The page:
(FYI…Come back in a few months for our next seasonal look at a Baker’s Dozen favorite edible summer flowers.)

Linda Alexander, Dallas County Master Gardener Class of 2008

Nasturtium Risotto

Nasturtium Pesto

Nasturtium Bouillon

Don’t forget our plant sale May 13th and 14th.

RAINCATCHER’S PLANT SALE 



Thursday, May 13th, 9:00am – 2:00pm 

Friday, May 14th, 9:00am – 12:00 noon 

Prices start at $2 for 4” pots. CASH or CHECK ONLY, PLEASE!!! 

Location: Midway Hill Christian Church, 11001 Midway Rd., Dallas, 75229

You are invited to shop our annual plant sale in the Courtyard Garden at Midway  Hills Christian Church. Plants for sale have been donated from our volunteers’  home gardens, dug and divided from the the Raincatcher’s Garden, and started from  seeds by our volunteers. Many have been planted in decorative pots and in outdoor pots as herb gardens and vegetable pots. The plants in nursery pots (4”–5 gal.) include herbs, veggies, perennials, annuals, sedums, succulents, cactus, ground covers, trees, shrubs and many more. 

This event will be subject to current Covid-19 protocols: 

• Masks must be worn 

• Social Distancing observed (limited access to Courtyard). Please be prepared  to wait for admission. 

• Please limit your visiting in the Courtyard so we can admit those who are  waiting. We welcome you to tour the North Gardens.  

• Hand sanitizer available 

• Volunteers working the sale will all be fully vaccinated 

This sale has been a successful fundraising event for Raincatchers Garden at  Midway Hills for many years. We thank you all for your continued support. 

Sarah Sanders, Dallas County Master Gardener Class of 2008

Pictures by Beverly Allen

Annual Plant Sale at The Raincatcher’s Garden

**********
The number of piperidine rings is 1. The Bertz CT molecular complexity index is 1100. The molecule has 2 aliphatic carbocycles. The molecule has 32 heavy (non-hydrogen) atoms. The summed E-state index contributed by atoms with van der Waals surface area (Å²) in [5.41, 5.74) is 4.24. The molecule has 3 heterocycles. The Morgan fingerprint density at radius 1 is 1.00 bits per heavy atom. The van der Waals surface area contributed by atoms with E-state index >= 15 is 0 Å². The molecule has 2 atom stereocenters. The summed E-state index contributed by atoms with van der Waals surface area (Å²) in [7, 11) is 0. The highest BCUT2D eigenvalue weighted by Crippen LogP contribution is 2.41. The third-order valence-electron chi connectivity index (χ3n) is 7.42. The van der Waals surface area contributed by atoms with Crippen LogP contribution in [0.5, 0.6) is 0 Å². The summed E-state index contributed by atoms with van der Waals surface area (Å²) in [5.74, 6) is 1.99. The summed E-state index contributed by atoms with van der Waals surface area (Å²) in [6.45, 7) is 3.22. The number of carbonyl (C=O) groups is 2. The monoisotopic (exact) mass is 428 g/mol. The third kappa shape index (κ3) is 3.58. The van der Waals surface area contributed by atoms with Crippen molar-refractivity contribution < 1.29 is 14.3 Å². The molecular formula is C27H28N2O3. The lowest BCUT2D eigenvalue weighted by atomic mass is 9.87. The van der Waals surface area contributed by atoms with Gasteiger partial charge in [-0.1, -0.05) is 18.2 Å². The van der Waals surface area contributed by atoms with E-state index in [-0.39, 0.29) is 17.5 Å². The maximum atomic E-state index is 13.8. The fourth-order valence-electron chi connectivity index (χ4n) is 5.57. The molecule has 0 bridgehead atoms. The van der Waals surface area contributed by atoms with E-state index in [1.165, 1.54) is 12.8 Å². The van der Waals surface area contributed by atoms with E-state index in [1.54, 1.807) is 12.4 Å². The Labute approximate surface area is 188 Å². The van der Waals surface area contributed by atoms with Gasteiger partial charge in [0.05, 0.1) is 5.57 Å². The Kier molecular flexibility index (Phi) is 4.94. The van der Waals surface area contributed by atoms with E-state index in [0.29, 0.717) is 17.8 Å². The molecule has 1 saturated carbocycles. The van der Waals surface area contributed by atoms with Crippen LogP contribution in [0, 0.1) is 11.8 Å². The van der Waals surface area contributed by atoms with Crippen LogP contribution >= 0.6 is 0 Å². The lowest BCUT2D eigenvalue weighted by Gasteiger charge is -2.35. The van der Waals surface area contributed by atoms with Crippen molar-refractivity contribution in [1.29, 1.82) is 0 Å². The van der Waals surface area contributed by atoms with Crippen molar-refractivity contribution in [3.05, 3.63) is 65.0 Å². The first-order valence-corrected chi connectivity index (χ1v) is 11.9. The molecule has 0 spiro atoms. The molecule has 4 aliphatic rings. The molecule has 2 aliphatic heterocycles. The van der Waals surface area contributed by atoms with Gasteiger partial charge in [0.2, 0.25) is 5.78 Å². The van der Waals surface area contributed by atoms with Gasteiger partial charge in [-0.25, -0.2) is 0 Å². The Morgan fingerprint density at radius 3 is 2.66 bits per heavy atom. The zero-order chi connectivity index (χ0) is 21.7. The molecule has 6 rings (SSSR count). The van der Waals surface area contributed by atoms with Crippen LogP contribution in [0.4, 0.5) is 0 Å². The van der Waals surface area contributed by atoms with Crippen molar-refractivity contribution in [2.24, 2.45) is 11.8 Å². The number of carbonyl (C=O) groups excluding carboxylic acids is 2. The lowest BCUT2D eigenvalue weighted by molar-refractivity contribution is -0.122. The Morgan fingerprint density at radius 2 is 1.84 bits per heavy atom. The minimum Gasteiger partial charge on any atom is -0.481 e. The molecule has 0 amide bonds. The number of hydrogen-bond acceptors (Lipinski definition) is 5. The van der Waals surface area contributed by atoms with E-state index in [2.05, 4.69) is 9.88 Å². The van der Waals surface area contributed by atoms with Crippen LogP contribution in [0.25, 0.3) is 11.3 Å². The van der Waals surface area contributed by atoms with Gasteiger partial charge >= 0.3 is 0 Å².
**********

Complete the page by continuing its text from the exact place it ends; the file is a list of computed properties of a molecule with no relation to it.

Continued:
May 4, 2021

Our annual plant sale started many years ago during the time when our garden was on Joe Field Road (too many years ago to remember the exact date of the first sale!).   Raincatchers Garden at Midway Hills Christian Church is our home now and we have continued our annual plant sale at our new location.  We have always enjoyed having an in person sale on our beautiful courtyard but last year due to the pandemic we put on our thinking caps and came up with a socially distanced, online, drive thru sale.  Thanks to all of our loyal customers, it was a great success!

This year, we are happy to announce that our sale will be on the courtyard again.  All volunteers are fully vaccinated, masks will be required and hand sanitizer will be available.  We plan to limit the amount of shoppers on the courtyard if needed so there might be a short wait directly outside the courtyard before you can start your shopping spree!!!  

Now for the fun part – we have tons of decorative planters of all sizes planted with succulents, house plants and a variety of herb pots including pizza pots (a combination of a bell pepper plant with oregano and thyme).   We will have a good variety of perennials, annuals, herbs, veggies, and ground cover starting in 4 inch pots or larger.  We have apricot trees from Oklahoma and both red yucca and soft leaf yucca plants plus many more plants to numerous to list here.  There will also be yard art and when you check out, you can select a packet of free seeds from our garden.  However, a photo is worth a thousand words so please check out our slide show below to see a sample of what you will have to look forward to at our sale.  

Hope to see you on the courtyard on Thursday, May 13th.  More details will follow closer to the date of the sale!

Jackie James Dallas County Master Gardener Class of 1993

Sarah Sanders Dallas County Master Gardener Class of 2006

Please thank Beverly Allen for this preview of some of the plants that will be for sale:

Master of the Woods

Sweet Woodruff

If the title sounds like the name of a new novel, continue reading for a charming introduction into an often-forgotten herb, sweet woodruff – Waldmeister (Galium odoratum formerly known as Asperula Odorata.) According to German folklore it is known by many sources as master of the woods. Delving deeper into its history and uses, you may want to obtain some quickly for a refreshing sip of Maiwein to celebrate May 1st.